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Abandoned Embryos: In Vitro Fertilization Is Not the Answer to Infertility

Last week, Part 1 of this series explained how in vitro fertilization (IVF) causes the baby in the embryonic stage to be treated as a product and not a person created in the image of God. As a consequence, these tiny persons are treated like property, manipulated and even destroyed to fulfill another’s desires and discarded if they no longer serve their function.

Hence, millions of embryos are killed each year, and thousands more are frozen. Hundreds of thousands of these frozen embryos are further abandoned with very little chance of living a happy life.

For a variety of reasons, very few people have understood the carnage that accompanies the IVF process. Hence, there are many devout Christians who have participated in IVF, not knowing it was wrong. I want to affirm that those who have participated in IVF in the past without knowing it was wrong are often people that love human life and God a great deal.

Furthermore, those who were conceived through the IVF process are also truly loved by God and their parents. Their parents went through a lot of pain, expense and trouble to bring them into the world, and the immorality of the process does not remove and diminish their goodness as children of God.

However, what if IVF is done so that embryos are not killed and abandoned? Would it still be wrong?

In other words, what if the sperm was directly injected into the egg, only one or two embryos were created at a time, and then they were directly implanted into the fallopian tube? Furthermore, the mother would agree not to have a selective abortion if she was pregnant with twins. Would IVF still be wrong if extra embryos were not created, discarded, frozen or aborted? The answer is that it would still be wrong.

God created an ordered world where everything has a purpose, and because God is loving, when we perform actions that fulfill our purpose, we are fulfilled and truly happy.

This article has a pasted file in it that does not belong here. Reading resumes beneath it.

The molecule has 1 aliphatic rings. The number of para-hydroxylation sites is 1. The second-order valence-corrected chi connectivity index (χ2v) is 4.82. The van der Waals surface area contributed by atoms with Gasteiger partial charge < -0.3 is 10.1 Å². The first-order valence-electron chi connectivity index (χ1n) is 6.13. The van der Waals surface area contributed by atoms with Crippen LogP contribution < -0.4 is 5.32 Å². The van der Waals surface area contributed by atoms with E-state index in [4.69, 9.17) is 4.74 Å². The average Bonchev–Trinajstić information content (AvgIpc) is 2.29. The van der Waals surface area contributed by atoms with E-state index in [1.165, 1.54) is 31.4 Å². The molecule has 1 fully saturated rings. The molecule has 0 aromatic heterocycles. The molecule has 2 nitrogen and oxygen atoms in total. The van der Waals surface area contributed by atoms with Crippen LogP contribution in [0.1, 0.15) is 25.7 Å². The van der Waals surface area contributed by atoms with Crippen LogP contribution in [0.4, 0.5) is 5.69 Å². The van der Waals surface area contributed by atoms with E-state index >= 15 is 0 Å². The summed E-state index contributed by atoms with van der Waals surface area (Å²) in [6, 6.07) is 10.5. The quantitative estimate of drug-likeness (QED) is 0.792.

Hence, to determine the morality of IVF, we must ask the question: “What is the purpose of the sexual act?” The wisdom of the church teaches that the purposes of the sexual act are procreation (having and raising virtuous children) and unity (communion of the spouses from a complete gift of self). The sexual act must always be ordered to both of these purposes, which work together for the benefit of the couple and possible children.

Hence, the Ethical and Religious Directives state that reproductive technology can assist the sexual act but “not substitute for the marital act itself.” If reproductive technology replaces the sexual act, the procreative purpose of the sexual act is separated from the unitive purpose.

Based on this principle — that the marital act can be assisted but not replaced — we can judge that many uses of reproductive technology are allowed, but many are not.

Actions like the use of fertility drugs and use of Napro technology that assist the marital act are allowed. Actions like surrogacy, heterologous artificial insemination and IVF are not allowed because they replace the sexual act with a technical procedure that violates the dignity of the sexual act and treats the embryo as a product.

It is not wrong to use technology to help attain pregnancy; what is wrong is the use of technology in a way that violates the purpose of the sexual act and thus disrespects the dignity of couples and children.

The Catholic Church recognizes the extreme suffering of infertile couples and encourages them to use technology to obtain pregnancy. However, technology can only be used to the extent that it corresponds with God’s purpose imprinted on human nature. As in all cases of using technology, the first question is not “What is technologically possible?” or “What means can accomplish my deepest desires?” but, rather, “What does it mean to be a human person created by God, and how can we use technology to fulfill our purpose of loving God and others more effectively?”

Replacing the marital act with a technological procedure does not correspond with our purpose. The next article in this series will talk about how to accompany infertile couples.

This appeared at the Leaven.
Image: Pexels.


John Rziha

Dr. John Rziha is a moral theologian at Benedictine College in Atchison, Kansas, where he has taught since 2001. He received his MA in theology from the University of Dallas (1998) and his PHD in theology from the Catholic University of America (2006).  His area of expertise is moral theology and he regularly teaches class in moral theology, Church history, bioethics, and Catholic social thought. He has written two books, Perfecting Human Actions: St. Thomas Aquinas on Participation in Eternal Law (CUA Press, 2009) and a handbook for moral theology called, The Christian Moral Life: Directions for the Journey to Happiness (Notre Dame Press, 2017). He and his wife have nine children and run an orchard.